Summary: Designers, manufacturers, retailers, and even customers use Pantone Color System as the standard language when communicating about color. There are more than 3000 colors that are part of Pantone Swatch, each having a unique name and number. The Pantone Matching System brings a level of precision to textile and apparel manufacturing.
Colors are often the catalyst that creates the mood, defines the space, and ushers in sales in the ever-evolving and challenging marketplace. This phenomenon is common across industries. Brands have global teams of color forecasters who look into the movement of color trends to ensure a modern, relevant, and fresh color palette. These teams have an apt understanding of what kind of integral role colors play in developing the brand’s seasonal stories. For immediate usability and higher efficiency, only those colors are chosen by the teams that are easily reproducible and achievable.
When design teams label a color as Pantone color, they are referring to a color that matches the specification provided for in the Pantone Matching System (PMS). PMS is a proprietary, standardized color system used across many manufacturing industries. In PMS, colors are labeled with a number (for instance, PMS 125). Designers, manufacturers, retailers, and even customers use the Pantone Color System to communicate about color.
Since the parent company Pantone Inc. invented the labeling system, colloquially the color system is referred to as Pantone. Over 3000 colors are part of Pantone Swatch, each having a unique name and number.
The textile industry is one of the heaviest users of the Pantone Matching System. Fashion designers use Pantone Color guides to figure out their desired colors, following which they specify the label to a manufacturer or a printer. Following the Pantone guidelines, the manufacturer uses this number to replicate the requested color.
Accordingly, business organizations can communicate consistently about the desired outcome without any geographical or time zone restrictions.
Let us say a designer wants to get a T-shirt printed in CMYK yellow swatch but is not using the standard Pantone Swatch, it is unlikely that he or she will get uniform manufacturing results if the production is happening over multiple locations.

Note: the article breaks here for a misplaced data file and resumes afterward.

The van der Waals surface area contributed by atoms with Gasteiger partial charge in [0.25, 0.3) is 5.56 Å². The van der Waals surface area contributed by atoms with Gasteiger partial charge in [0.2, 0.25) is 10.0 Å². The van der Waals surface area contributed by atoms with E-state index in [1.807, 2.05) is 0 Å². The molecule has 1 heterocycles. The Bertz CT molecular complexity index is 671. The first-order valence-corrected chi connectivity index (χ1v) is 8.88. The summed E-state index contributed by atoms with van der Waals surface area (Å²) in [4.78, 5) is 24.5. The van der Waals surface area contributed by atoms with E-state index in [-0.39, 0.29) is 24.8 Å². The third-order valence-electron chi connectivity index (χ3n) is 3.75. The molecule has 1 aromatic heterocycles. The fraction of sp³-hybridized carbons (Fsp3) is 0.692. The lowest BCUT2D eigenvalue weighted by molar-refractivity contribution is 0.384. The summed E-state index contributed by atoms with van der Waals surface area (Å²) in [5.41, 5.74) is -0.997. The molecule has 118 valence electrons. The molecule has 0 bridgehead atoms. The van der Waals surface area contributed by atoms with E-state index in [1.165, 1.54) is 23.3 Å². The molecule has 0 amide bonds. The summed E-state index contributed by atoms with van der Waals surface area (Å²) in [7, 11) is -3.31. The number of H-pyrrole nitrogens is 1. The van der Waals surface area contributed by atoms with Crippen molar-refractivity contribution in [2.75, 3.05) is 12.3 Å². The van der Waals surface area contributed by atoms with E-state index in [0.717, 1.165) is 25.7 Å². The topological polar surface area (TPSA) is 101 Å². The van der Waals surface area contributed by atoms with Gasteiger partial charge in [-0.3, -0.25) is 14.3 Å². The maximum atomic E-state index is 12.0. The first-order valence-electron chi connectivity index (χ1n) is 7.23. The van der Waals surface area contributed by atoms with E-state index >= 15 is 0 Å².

Pantone color matching brings a great level of precision to textile manufacturing and design production. Pantone offers a wide range of color guides. Brands can specifically choose the Pantone Swatch that is relevant to their industry and media type.
Pantone’s Fashion, Home + Interior is designed to achieve accuracy in color coordination at the global level. A color’s placement in the system is well-defined by the six-digit number assigned to each color. For instance, in the Pantone shade 16-1546, the first pair (16) denotes the lightness or darkness of the shade; the second pair (15) is about hues — yellow, red, blue, and green; and the last pair (46) describes the intensity of the color.
The common grouse of buyers worldwide is that the colors validated by them during the sampling process do not remain the same when the commodity is mass-produced. This is the primary reason why color verification is an integral part of the final inspection process. Typically, inspectors judge the color through their naked eye and then take photographs, which are then passed on to the client.
A more precise way to conduct this operation is to compare the finished good’s color using a Pantone swatch. Inspectors can match the label numbers of colors with the Pantone swatch and ensure that the specifications conform to those ordered by the client. In addition, inspectors must use the latest Pantone swatch because, with time, the inks printed on the swatch become yellowish and fade.
Color forecasting is increasingly becoming a crowded market as more and more brands realize the intrinsic value of color in their marketing and advertising strategies. For color-hungry manufacturers and designers, Pantone swatch is no longer the sole reliable option. Along with Shutterstock and Pantone, other noteworthy color system resources include RAL and HKS, which have a European origin. Japanese color printing brands, DIC and NCS, from the Scandinavian Color Institute have also gained significant popularity.
The Pantone Matching System is a standardized and reliable technique to identify a specific color. With Pantone's digital color libraries, manufacturers can verify and match color specifications with a high degree of accuracy. Brands, however, must ensure that a fairly new Pantone swatch is employed for drawing color comparisons.
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